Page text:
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Newt Gingrich and Amazing Grace

For quite a few days now, I’ve joined everybody else in scratching my head, trying to figure out Newt’s appeal.  Although I’ve always had a soft spot for him myself, I’ve been almost as baffled as Ann Coulter about how a man whose life, both personal and political, has proven so, shall we say, uneven, could have possibly have appealled to so many tea partiers and social conservatives alike.  Romney’s right about Newt, of course.  Newt has spent four decades in Washington.  Yet when Newt says “I’m one of you,” people believe him.  How can this be?

In “The Transom” this morning, Ben Domenech quotes Aaron Gardner, providing a big part of the answer:

From @Aaron_RS: “I think much of Newt’s appeal is that he is on a journey of redemption, and the people want to believe they are as well. His conversion, and the broader idea of Americans being able to bounce back. His story fits the mood. You add the redemption theme to Newt being able to appear confident and communicate ideas to people, and you have a result like SC. Mitt, on the other hand, has no redemption story because to repudiate any past position is to admit he was wrong. In the end, Newt is more optimistic while being honest and that goes a long way in building trust. Mitt isn’t getting that benefit.”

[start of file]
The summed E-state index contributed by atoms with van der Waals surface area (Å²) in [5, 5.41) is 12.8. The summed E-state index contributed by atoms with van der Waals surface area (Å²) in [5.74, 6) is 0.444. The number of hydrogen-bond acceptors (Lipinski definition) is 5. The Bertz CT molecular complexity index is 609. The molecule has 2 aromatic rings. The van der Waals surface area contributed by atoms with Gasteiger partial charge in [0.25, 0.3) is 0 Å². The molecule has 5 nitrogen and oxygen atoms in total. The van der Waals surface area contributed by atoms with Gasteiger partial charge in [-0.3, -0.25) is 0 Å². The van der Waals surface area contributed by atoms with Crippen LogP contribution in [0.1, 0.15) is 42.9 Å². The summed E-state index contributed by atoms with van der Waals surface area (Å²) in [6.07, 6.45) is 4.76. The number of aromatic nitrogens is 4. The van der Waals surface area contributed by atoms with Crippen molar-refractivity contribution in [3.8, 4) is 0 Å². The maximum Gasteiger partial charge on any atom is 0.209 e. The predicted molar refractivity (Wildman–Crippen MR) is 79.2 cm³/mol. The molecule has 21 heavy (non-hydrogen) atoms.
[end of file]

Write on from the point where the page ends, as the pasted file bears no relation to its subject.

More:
Romney, in other words, is the diligent older brother, the one who has behaved himself all his life and just can’t understand why he doesn’t get more credit. 

Newt?  Newt’s the prodigal son–a sinner like everyone else.